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Marine Protected Area (MPA) is often used as an umbrella term covering a wide range of marine areas with some level of restriction to protect living, non-living, cultural, and/or historic resources. A commonly used definition is the one developed by the World Conservation Union. It defines Marine Protected Area as "any area of the intertidal or subtidal terrain, together with its overlying water and associated flora, fauna, historical and cultural features, which has been reserved by law or other effective means to protect part or all of the enclosed environment.".
Because the term "MPA" has been used widely around the globe, its meaning in any one country or region may be quite different than the one above. There are many related terms such as SPA (Specially Protected Area), MR (Marine Reserve), MP (Marine Park), or ASC (Area of Special Conservation) which have specific types of restrictions associated with them, as defined by the laws of the state. One example of the many names used for ocean protected areas can be found by looking at the National MPA Inventory for the United States. 
Some see the purpose of MPAs as fully closed areas in where no human activities should be allowed, while others see MPAs as keenly managed areas designed to enhance use and productivity of an area. The permissions given within an MPA often depends on the objectives (see Types of MPAs) of its establishment.
Types of MPAs Edit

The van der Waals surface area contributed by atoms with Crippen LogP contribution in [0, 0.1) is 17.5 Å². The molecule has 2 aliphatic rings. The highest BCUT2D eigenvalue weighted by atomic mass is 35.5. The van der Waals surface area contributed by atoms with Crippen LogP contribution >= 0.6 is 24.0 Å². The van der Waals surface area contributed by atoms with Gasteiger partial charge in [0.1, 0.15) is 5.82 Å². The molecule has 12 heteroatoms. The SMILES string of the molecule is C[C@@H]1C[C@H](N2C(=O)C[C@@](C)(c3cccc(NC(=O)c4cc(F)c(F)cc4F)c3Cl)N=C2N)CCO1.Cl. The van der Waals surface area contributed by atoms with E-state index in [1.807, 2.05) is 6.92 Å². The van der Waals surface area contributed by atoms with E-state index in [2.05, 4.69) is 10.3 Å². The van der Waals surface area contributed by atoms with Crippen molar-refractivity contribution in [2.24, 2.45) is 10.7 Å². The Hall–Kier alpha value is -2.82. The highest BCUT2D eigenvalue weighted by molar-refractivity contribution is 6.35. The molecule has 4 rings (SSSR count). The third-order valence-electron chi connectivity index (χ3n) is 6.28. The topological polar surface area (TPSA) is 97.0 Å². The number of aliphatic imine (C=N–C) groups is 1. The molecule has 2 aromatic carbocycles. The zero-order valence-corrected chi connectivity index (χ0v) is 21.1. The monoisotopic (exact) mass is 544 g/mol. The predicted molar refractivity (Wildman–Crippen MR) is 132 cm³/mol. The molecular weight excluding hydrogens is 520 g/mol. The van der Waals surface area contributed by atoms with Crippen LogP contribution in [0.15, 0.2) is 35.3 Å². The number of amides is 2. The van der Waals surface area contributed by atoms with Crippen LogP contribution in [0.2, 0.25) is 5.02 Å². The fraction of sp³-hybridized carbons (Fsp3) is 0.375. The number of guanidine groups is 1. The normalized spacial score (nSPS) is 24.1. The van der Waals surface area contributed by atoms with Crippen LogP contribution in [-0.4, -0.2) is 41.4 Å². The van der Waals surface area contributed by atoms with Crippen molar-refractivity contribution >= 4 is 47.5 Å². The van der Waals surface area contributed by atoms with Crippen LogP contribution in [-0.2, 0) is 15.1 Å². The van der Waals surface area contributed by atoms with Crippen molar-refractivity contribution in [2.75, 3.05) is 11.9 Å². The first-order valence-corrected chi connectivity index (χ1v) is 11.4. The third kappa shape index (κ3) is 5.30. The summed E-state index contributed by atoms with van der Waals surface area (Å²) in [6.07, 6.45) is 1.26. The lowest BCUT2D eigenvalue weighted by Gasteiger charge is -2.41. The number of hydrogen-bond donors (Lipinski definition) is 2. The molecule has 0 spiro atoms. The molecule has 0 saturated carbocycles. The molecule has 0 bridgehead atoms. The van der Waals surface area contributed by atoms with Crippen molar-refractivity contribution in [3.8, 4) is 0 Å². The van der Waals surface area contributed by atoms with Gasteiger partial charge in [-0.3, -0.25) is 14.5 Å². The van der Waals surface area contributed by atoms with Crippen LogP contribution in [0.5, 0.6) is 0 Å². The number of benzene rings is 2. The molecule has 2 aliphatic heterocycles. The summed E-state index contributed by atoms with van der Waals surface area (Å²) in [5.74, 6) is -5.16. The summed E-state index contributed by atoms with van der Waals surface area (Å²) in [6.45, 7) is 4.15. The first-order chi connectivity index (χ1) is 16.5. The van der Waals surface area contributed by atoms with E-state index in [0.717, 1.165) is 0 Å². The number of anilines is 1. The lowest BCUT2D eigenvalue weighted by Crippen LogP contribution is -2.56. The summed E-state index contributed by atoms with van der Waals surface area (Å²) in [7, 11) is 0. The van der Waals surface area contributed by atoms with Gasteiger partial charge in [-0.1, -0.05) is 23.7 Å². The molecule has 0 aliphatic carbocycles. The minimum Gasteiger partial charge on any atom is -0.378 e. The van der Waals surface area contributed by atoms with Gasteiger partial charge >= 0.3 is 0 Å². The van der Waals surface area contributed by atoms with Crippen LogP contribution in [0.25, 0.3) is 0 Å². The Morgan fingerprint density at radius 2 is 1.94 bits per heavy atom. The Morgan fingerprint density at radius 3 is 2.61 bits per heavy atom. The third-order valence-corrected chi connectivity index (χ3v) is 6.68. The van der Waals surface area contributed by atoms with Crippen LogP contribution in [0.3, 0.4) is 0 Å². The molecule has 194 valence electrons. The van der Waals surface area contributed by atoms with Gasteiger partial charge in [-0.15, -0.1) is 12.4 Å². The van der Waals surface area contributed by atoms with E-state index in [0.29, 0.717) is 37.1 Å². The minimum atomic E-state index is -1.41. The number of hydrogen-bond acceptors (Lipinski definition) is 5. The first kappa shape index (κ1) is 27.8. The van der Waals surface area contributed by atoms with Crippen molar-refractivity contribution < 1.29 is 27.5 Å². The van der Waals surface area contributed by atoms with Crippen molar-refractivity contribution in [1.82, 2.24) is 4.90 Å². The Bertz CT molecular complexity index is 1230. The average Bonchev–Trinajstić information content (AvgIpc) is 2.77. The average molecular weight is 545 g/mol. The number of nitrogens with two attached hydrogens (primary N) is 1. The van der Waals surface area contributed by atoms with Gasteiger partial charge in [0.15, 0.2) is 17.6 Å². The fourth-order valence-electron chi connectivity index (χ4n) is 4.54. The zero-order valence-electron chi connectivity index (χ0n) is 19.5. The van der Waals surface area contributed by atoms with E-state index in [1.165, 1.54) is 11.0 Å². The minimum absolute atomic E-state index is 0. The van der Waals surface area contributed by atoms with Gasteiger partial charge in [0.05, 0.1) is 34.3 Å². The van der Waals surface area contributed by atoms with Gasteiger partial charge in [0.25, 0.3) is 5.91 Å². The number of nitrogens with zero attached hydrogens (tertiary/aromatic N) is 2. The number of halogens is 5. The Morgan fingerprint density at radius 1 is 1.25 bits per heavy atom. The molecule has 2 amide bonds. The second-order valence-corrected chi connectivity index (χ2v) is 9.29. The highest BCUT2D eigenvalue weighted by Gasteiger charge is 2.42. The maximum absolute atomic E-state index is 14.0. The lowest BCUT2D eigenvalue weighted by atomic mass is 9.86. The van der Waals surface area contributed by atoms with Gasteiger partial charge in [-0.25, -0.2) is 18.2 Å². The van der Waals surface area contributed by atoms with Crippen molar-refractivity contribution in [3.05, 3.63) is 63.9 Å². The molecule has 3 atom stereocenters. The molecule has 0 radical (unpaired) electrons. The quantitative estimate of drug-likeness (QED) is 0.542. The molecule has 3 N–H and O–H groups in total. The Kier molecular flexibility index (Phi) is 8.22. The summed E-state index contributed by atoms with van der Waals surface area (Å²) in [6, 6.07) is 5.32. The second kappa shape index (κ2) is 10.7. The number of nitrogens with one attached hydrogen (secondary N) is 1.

MPAs can be established for a multitude of reasons: to protect a certain species, to benefit fisheries management, or to protect full ecosystems, rare habitat, nursing grounds for fish. MPAs are also established to protect historical sites as shipwrecks and important cultural sites such as aboriginal fishing grounds. MPAs can be very large (Great Barrier Reef) or very small (Area Marina Protetta Capo Rizzuto).
Typical restrictions in MPAs include ones on fisheries, oil and gas mining and access for tourism. Other restrictions may include the use of ultrasonic devices like sonar (which confuse the guidance system of cetaceans), development and construction and the like.
Quite often protection of these areas has shown an increase in the numbers and diversity of marine life and improvement of the overall health of the system. With that said, MPAs often create an ecological success, but can in certain cases also have a negative impact on the local communities. Some of these impacts include interpersonal conflicts, lack of enforcement (if an MPA cannot be adequately marked on maps or by buoys, trespassing can occur), and the loss of fishing as an economic or food resource for the community.
MPAs can be found all around the world. Some well known ones with a page on Wikipedia include:
- The Great Barrier Reef in Queensland, Australia
- The Ligurian Sea Cetacean Sanctuary in the seas of Italy, Monaco and Spain
- The Dry Tortugas in the Florida Keys, USA
See also Edit
- Marine park
- Marine reserve
- Special Area of Conservation
- Special Protection Area
- Protected areas
- U.S. National Marine Sanctuaries
- Christie, Patrick, "Marine Protected Areas and Biological Successes and Social Failures in Southeast Asia." School of Marine Affairs and Henry M. Jackson School of International Studies. University of Washington. Washington. January 5th, 2004.
- Halpern, B. and R. Warner (2002). "Marine reserves have rapid and lasting effects." Ecology Letters 5: 361-366.
- Pauly, D. et al, "Towards sustainability in world fisheries." University of British Columbia, Canada. 2002
- Russ, G. R. and A. C. Alcala (2004). "Marine reserves: long-term protection is required for full recovery of predatory fish species." Oecologia 138: 622-627.
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